So my final few days of studying Photography at the University of Chester have arrived. Really excited to be putting my exhibition together, as well as feeling very stressed. All my three years of hard work go towards my final degree show, I can't believe how fast time has gone by, feels like yesterday I was starting first year! I've learnt so much during my three year studying here, met some amazing people and been incredibly inspired by them. While everyone is feeling stressed and worried, there's a real sense of community and support at the moment and it's such a nice feeling to have everything coming together. I am definitely going to miss being part of such a great community of creative people.
Here's a preview of one of my books that will feature in my degree show. This book is completely hand made by me, from creating the screen printed title to the hardback cover, I've had full control of the output of this book.
Within the book are the images I created at the beginning of the year within the project, Dislocation. It's focus is primarily on the way in which the city's surfaces reflect and collide elements of the city and dislocates them from their original contexts.
I have also created another book to accompany this one, entitled City Unknown, which features images taken from my main body of work for my major photography project. The books all follow a similar format, keeping a strong visual identity. I absolutely love making my own books, the process is lengthy, but it's so rewarding to see your hardwork put together in a lovely hardback book.
What is public space actually? Just because we can roam freely in the space, doesn't necessarily make it public. Most of the spaces in the city are actually private property, which give the illusion that it is public space. Where are we allowed to roam freely? Is anywhere really public space?
The question of what is public space and what is private land features heavily throughout my practice. I often get security guards approaching me and asking me if I have permission to photograph there, even though this space is built for members of the public. What effect do the boundaries of the city have on the way we use and inhabit it? Is the space really public? Do we have right of way?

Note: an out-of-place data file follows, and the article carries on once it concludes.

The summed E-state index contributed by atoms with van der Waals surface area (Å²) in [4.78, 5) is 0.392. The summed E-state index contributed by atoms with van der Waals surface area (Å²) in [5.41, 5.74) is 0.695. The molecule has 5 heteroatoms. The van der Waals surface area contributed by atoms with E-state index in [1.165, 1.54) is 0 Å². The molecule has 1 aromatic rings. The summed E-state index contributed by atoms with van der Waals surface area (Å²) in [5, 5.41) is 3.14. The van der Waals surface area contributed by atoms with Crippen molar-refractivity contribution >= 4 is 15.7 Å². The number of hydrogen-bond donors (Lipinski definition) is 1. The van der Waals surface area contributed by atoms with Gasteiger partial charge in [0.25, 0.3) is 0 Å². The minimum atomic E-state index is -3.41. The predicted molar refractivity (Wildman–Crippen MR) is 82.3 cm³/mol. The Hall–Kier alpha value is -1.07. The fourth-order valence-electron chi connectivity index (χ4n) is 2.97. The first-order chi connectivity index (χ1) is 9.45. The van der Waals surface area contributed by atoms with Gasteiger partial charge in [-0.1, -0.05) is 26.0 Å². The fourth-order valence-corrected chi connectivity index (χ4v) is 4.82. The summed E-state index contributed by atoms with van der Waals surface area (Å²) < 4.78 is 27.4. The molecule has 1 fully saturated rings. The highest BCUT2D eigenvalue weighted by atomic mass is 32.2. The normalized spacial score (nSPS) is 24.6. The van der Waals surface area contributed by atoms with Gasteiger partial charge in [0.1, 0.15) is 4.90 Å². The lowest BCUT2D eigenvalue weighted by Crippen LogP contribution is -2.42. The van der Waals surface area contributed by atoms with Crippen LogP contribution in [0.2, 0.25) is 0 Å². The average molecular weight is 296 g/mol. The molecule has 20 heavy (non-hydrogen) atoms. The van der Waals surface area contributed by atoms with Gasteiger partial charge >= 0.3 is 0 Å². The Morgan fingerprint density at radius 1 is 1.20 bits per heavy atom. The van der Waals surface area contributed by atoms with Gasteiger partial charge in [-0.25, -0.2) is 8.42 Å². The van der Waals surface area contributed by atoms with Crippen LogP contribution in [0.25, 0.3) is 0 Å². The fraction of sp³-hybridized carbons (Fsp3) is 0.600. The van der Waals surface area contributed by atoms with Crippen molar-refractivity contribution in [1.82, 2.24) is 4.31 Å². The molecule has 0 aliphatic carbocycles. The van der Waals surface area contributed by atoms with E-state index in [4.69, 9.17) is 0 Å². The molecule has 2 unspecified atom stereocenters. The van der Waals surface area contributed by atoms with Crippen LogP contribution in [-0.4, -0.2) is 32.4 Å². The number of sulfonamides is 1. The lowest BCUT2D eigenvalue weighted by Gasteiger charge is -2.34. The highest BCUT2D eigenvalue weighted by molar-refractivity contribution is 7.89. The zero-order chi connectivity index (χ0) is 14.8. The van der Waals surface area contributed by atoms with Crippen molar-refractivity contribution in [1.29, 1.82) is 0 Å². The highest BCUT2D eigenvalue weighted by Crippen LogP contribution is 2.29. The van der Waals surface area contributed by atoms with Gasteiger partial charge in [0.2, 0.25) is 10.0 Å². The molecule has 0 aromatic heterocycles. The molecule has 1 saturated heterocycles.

The floodlights throughout the city remind me of stage lights, illuminating the space even when the characters are absent.
So exciting to watch the development of Storyhouse, which is due to open in May 2017.
This afternoon, I spent some time looking for the many shapes that make up the city's spaces on a particularly miserable and overcast day in Liverpool. The city's surfaces provide an altered way of viewing the many shapes, forms and structure within the contemporary spaces of the city.
Over the next few years, Chester will be going through a huge re-development phase. It will see a whole area of Chester be knocked down and then re-developed to make room for a new hotel, a department store, a restaurant quarter, shops and apartments. I think it's important as a local photographer to document this area before it is destroyed and re-developed so that in the future, I am able to reflect on the drastic changes made in Chester city centre. The photographs above are taken in the area that is proposed for the re-development scheme, depicting the different spaces that are soon to be abandoned and destroyed.
More Information about the Northgate Development plans can be found here.
Views of the illuminated interior, from the darkened exterior.
An absent presence, left behind by city workers.
After having a little break from the city, I felt the best way to get back into it would be to experiment with shooting the city streets at night. These photographs all feature spaces that surround Chester train station, a busy part of the city with a constant flow of activity.
I love the city, so much so I really wanted to see how different the environment was on Christmas Day. While Christmas dinner was cooking, I had a little walk through the city centre, where I was able to appreciate the city in one of my favourite ways, devoid of any human presence. All the shops, cafes and restaurants are closed and the city is transformed into a ghost town where all you can hear is the Christmas lights tapping together in the wind, and the odd apartment playing Christmas songs. I definitely prefer the city this way.
The old and the new combined, where modern offices are merged with old terraced houses.